The maple walnut chocolate chunk cookies can be made with dark or white chocolate chips, but take it from an avid dark chocolate fan, I heartily suggest eschewing the dark and going for white. The test batch below shows dark chocolate. The white chocolate didn’t last quite so long… White chocolate brings out the caramel accents from the maple sugar in the cookies that bake up crisp around the edges and moist in the middles. Katie’s maple sour cherry Shirley Temples were a revelation. I had made a test batch when I first received the recipe and this drink has been modified for adult palates, balancing the sweetness of the maple syrup with sour cherries and a bit of almond extract. This drink made a believer out of me and escalated my curiosity to try Katie’s other maple-laced recipes.
The book categorizes the recipes by type, making it easy to hunt down drink recipes, breakfasts, main courses, and desserts. I began marking pages as soon as the book arrived that I’m planning to make this fall like Easy Maple Turkey Breakfast Sausage (p. 22) and the Overnight Whole Grain French Toast Bake with Dried Apricots and Chèvre (p. 30) that I’m eyeing for Christmas.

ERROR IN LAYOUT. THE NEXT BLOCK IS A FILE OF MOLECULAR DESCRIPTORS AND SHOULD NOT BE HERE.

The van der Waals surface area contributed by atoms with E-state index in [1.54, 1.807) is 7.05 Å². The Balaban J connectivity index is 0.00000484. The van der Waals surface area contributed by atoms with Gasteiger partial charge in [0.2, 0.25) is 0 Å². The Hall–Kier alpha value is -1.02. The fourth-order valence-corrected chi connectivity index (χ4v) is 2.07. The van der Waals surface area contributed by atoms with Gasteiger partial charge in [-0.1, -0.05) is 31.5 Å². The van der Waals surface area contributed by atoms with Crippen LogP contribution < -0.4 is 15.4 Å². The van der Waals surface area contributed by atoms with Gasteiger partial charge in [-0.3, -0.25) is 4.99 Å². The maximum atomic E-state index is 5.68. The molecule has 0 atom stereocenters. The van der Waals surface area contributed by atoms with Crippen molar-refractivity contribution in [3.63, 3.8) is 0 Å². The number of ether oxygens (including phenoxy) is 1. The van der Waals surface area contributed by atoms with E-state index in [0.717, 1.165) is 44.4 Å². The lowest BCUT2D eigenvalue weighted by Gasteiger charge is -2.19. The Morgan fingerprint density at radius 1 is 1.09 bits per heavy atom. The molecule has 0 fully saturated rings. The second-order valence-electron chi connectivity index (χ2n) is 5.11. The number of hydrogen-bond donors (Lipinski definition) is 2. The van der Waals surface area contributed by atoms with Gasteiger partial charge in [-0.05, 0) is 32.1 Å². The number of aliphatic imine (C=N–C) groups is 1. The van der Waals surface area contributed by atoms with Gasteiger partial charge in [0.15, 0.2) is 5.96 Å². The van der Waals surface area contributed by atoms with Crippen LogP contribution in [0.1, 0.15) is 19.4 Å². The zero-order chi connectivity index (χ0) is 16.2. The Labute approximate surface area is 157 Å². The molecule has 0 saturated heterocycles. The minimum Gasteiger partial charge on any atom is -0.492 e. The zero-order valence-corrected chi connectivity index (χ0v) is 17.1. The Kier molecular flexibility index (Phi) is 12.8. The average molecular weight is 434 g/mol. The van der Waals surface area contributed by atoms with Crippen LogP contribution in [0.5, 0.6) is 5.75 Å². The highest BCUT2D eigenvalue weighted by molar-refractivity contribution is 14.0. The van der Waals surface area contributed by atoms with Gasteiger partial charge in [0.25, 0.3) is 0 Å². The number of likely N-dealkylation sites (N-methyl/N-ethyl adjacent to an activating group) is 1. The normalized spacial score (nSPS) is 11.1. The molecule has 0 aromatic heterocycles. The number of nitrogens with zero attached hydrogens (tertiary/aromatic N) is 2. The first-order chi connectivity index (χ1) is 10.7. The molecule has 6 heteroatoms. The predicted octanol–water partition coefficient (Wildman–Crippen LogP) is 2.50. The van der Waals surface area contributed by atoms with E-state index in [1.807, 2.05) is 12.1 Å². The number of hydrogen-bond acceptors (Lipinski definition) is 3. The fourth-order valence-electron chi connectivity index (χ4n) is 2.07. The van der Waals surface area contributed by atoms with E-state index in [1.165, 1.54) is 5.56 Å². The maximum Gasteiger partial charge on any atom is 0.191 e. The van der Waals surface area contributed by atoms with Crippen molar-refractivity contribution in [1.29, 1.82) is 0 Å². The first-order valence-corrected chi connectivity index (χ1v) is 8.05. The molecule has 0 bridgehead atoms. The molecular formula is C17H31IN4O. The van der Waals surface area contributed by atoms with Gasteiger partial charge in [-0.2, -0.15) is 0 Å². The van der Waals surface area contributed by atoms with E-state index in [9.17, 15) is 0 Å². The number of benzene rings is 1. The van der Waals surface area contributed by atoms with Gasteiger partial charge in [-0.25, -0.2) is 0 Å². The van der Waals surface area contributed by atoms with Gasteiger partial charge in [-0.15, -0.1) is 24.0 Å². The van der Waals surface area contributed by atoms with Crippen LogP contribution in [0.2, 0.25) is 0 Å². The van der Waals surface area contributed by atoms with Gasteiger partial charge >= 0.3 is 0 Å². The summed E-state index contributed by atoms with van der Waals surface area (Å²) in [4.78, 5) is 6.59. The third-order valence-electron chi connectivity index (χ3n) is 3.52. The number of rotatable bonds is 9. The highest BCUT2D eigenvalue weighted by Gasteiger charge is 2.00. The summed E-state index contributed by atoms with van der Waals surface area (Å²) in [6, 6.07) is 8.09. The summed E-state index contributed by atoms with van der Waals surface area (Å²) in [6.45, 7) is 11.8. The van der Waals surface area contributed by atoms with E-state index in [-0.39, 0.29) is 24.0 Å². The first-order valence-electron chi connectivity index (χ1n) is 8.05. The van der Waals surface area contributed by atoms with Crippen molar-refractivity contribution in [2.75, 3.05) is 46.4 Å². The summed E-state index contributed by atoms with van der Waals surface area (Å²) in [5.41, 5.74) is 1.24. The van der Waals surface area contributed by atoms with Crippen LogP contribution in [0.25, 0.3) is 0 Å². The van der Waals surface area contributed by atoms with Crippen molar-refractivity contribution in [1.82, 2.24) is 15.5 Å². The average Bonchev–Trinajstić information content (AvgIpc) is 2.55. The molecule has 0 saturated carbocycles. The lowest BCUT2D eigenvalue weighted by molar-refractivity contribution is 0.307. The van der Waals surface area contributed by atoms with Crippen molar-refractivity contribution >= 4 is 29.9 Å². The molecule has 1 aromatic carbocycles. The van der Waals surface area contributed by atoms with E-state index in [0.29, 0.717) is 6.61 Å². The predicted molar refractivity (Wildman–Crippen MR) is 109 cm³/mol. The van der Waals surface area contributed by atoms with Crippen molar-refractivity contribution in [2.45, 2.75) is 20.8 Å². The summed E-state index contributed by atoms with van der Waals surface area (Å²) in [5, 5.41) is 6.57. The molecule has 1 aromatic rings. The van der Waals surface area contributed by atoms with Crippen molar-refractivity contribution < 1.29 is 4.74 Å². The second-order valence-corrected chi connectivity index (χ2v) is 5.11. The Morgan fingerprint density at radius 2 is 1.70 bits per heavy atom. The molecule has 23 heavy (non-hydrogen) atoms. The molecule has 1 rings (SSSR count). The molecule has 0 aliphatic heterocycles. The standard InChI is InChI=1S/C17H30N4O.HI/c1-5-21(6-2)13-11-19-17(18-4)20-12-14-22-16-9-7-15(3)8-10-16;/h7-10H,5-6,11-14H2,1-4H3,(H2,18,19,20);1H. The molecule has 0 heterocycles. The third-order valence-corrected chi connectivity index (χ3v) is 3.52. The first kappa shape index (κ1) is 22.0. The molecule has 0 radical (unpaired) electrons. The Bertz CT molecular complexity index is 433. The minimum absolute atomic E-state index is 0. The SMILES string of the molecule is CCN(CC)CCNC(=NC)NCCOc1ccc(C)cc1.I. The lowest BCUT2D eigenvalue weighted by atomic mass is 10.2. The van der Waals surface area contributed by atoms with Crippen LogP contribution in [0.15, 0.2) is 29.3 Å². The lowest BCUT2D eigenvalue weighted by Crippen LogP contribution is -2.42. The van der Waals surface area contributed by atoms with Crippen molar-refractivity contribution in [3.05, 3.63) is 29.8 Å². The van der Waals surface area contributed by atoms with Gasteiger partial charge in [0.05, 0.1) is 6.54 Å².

I learned that every winter Katie and her family tap trees in their yard and then process the sap through backyard sugaring that includes a 500-pound evaporator parked in their driveway. Katie takes the reader into understanding the differences between grades of syrup and even offers substitution tips for swapping in maple syrup in place of other sweeteners. Growing up in Texas and then living in California, it’s all too easy to look at a bottle of maple syrup and not see the connection to the land, especially when considering the cost. This ingredient is big business in Vermont and Northern America with direct links back to family-owned businesses. In reading Maple, I began to appreciate so much more than just the flavor. And that brings us back to chicken.